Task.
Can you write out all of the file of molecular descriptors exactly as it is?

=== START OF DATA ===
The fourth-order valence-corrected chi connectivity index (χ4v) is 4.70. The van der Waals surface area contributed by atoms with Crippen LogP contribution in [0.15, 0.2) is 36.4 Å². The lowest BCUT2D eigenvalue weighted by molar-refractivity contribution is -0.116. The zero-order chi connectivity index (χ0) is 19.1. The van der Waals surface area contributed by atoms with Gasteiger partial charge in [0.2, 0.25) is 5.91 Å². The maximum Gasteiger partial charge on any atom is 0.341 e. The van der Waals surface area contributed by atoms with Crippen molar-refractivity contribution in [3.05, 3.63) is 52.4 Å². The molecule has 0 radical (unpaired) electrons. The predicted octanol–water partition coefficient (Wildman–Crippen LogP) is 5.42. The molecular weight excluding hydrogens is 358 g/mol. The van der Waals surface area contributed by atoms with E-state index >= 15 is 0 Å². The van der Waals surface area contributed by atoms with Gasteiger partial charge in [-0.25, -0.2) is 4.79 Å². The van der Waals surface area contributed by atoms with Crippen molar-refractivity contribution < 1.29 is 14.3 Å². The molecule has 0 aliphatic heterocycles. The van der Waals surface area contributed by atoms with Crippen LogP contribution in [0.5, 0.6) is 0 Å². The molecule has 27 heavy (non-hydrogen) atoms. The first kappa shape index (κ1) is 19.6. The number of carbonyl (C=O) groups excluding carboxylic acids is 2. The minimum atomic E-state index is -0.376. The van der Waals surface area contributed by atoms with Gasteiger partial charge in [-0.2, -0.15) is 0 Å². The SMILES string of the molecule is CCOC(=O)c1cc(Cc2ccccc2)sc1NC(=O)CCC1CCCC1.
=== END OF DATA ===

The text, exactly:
The fourth-order valence-corrected chi connectivity index (χ4v) is 4.70. The van der Waals surface area contributed by atoms with Crippen LogP contribution in [0.15, 0.2) is 36.4 Å². The lowest BCUT2D eigenvalue weighted by molar-refractivity contribution is -0.116. The zero-order chi connectivity index (χ0) is 19.1. The van der Waals surface area contributed by atoms with Gasteiger partial charge in [0.2, 0.25) is 5.91 Å². The maximum Gasteiger partial charge on any atom is 0.341 e. The van der Waals surface area contributed by atoms with Crippen molar-refractivity contribution in [3.05, 3.63) is 52.4 Å². The molecule has 0 radical (unpaired) electrons. The predicted octanol–water partition coefficient (Wildman–Crippen LogP) is 5.42. The molecular weight excluding hydrogens is 358 g/mol. The van der Waals surface area contributed by atoms with E-state index >= 15 is 0 Å². The van der Waals surface area contributed by atoms with Gasteiger partial charge in [-0.25, -0.2) is 4.79 Å². The van der Waals surface area contributed by atoms with Crippen molar-refractivity contribution < 1.29 is 14.3 Å². The molecule has 0 aliphatic heterocycles. The van der Waals surface area contributed by atoms with Crippen LogP contribution in [0.5, 0.6) is 0 Å². The molecule has 27 heavy (non-hydrogen) atoms. The first kappa shape index (κ1) is 19.6. The number of carbonyl (C=O) groups excluding carboxylic acids is 2. The minimum atomic E-state index is -0.376. The van der Waals surface area contributed by atoms with Gasteiger partial charge in [-0.2, -0.15) is 0 Å². The SMILES string of the molecule is CCOC(=O)c1cc(Cc2ccccc2)sc1NC(=O)CCC1CCCC1.